With the two lags (from C_GS and C_DG), resistance in the source turns into negative resistance at the gate. You need a big enough series resistor to make the net resistance seen by the gate positive. I'm currently building a 200-400 MHz low noise TIA using one of those nice Avago ATF55143 e-pHEMTs cascoded by a BFP640 40 GHz SiGe. The transconductance is about 3k, not bad for a single stage at that frequency. (Well, two stages technically--there's also a BFT92A emitter follower driving the coax.) Interestingly, its stability is limited by the capacitance of the 10-ohm bead in the cascode's base. It works great at bias currents below 6 mA, but much above there, it wants to oscillate at 6 GHz. Interestingly this is just what LTspice predicts if the capacitance across the bead is 0.2 pF, which is a plausible value. Still not bad for a hand-wired protoboard. <http://electrooptical.net/www/sed/sed.html#e-pHEMT_PDamp> Cheers Phil Hobbs -- Dr Philip C D Hobbs Principal Consultant ElectroOptical Innovations LLC Optics, Electro-optics, Photonics, Analog Electronics 160 North State Road #203 Briarcliff Manor NY 10510 hobbs at electrooptical dot net http://electrooptical.net
On Fri, 17 Apr 2015 14:05:57 -0400, Phil Hobbs
<pcdhSpamMeSenseless@electrooptical.net> wrote:

>On 04/17/2015 01:30 PM, John Larkin wrote: >> On Thu, 16 Apr 2015 22:31:54 -0700, Kevin McMurtrie >> <mcmurtrie@pixelmemory.us> wrote: >> >>> In article <mgsvia5v97j5o0fsahoroa1jljtuuh301i@4ax.com>, >>> John Larkin <jlarkin@highlandtechnology.com> wrote: >>> >>>> On Wed, 15 Apr 2015 23:11:45 -0700, Robert Baer >>>> <robertbaer@localnet.com> wrote: >>>> >>>>> John Larkin wrote: >>>>>> On Wed, 15 Apr 2015 12:31:14 -0700 (PDT), dagmargoodboat@yahoo.com >>>>>> wrote: >>>>>> >>>>>>> Cool part. 20V enhancement N-ch MOSFET. >>>>>>> >>>>>>> Vgs.th(100uA)<= 1.0V >>>>>>> capacitances ~1/5th of a 2n7002 at 1V. >>>>>>> ESD protected. >>>>>>> >>>>>>> http://rohmfs.rohm.com/en/products/databook/datasheet/discrete/transistor/ >>>>>>> mosfet/rum001l02.pdf >>>>>>> >>>>>>> Cheers, >>>>>>> James Arthur >>>>>> >>>>>> That series gate resistor may trash the speed. The data sheet suggests >>>>>> that it does. >>>>>> >>>>>> I've made a pulser that uses two 2N7002s in parallel to drive a 1:1 >>>>>> transmission line transformer. It will make a 50 volt pulse into 50 >>>>>> ohms with rise/fall times below 2 ns. You've just got to drive the >>>>>> gates hard. >>>>>> >>>>>> >>>>>> >>>>>> >>>>> Also, isn't the resistor in the wrong place? Like external gate pin, >>>>> resistor, zener? >>>>> That way there is less chance of frapping the protecton zener. >>>>> >>>> >>>> Yes. But the resistor itself might get vaporized or punched through by >>>> an ESD pulse. So, why have the resistor at all? >>> >>> I don't know about this one, but I've seen TO-220 MOSFETs oscillate by >>> doing nothing more than soldering three ceramic capacitors across the >>> leads, applying a high DS voltage, and biasing the gate a tiny bit. >> >> Especially if the source is not grounded. Bipolar emitter followers >> love to oscillate, too. I tend to blame the oscillation on wire bond >> inductances, but that's conjecture on my part. A series gate or base >> resistor is the usual fix. > >With the two lags (from C_GS and C_DG), resistance in the source turns >into negative resistance at the gate. You need a big enough series >resistor to make the net resistance seen by the gate positive. > >I'm currently building a 200-400 MHz low noise TIA using one of those >nice Avago ATF55143 e-pHEMTs cascoded by a BFP640 40 GHz SiGe.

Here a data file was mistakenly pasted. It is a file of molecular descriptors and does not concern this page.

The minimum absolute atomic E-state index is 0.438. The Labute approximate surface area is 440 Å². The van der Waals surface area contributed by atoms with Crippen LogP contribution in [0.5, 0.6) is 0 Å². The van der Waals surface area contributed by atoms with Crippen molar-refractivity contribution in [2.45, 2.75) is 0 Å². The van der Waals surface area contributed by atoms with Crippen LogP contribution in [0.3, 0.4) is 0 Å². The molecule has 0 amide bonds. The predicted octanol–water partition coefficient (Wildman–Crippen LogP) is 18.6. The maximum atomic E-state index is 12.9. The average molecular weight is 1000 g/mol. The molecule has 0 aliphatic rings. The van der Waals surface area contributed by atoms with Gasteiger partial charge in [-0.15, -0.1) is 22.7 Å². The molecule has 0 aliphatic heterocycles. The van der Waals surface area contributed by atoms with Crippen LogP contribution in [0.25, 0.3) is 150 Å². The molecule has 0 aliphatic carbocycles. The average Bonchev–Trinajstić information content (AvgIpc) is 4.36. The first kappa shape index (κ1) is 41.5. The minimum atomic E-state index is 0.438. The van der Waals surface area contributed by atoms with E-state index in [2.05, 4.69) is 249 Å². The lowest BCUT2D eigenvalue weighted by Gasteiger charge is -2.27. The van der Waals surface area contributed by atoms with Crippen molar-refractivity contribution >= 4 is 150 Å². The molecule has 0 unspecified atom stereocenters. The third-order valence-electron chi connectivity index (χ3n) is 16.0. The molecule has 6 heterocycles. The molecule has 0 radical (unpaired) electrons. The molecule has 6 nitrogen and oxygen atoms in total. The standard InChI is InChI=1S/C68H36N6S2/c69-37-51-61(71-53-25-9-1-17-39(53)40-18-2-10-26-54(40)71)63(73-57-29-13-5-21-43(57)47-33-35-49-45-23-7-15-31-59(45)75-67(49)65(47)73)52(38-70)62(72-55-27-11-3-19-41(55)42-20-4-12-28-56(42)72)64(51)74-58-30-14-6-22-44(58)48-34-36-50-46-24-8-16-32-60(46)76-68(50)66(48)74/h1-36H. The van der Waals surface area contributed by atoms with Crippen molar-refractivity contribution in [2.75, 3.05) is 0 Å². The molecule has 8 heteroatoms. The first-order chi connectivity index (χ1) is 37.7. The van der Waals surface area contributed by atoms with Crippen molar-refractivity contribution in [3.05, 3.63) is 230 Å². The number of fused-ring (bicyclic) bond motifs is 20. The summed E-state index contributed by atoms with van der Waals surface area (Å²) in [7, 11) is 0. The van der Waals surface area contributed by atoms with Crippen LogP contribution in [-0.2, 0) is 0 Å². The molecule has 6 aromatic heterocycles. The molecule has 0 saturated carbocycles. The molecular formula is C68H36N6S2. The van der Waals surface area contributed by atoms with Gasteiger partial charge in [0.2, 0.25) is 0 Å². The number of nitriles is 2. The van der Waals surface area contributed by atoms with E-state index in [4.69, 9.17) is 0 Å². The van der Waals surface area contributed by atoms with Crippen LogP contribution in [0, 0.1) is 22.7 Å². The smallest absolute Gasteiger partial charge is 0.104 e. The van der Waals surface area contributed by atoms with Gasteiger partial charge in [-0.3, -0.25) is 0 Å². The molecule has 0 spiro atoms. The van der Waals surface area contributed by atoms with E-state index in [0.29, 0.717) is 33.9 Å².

We love those Avago e-phemts. We can drive them on/off from ECL. The bigger ones make nice laser drivers.
> >The transconductance is about 3k, not bad for a single stage at that >frequency. (Well, two stages technically--there's also a BFT92A emitter >follower driving the coax.) > >Interestingly, its stability is limited by the capacitance of the 10-ohm >bead in the cascode's base. It works great at bias currents below 6 mA, >but much above there, it wants to oscillate at 6 GHz. Interestingly >this is just what LTspice predicts if the capacitance across the bead is >0.2 pF, which is a plausible value. > >Still not bad for a hand-wired protoboard. ><http://electrooptical.net/www/sed/sed.html#e-pHEMT_PDamp> >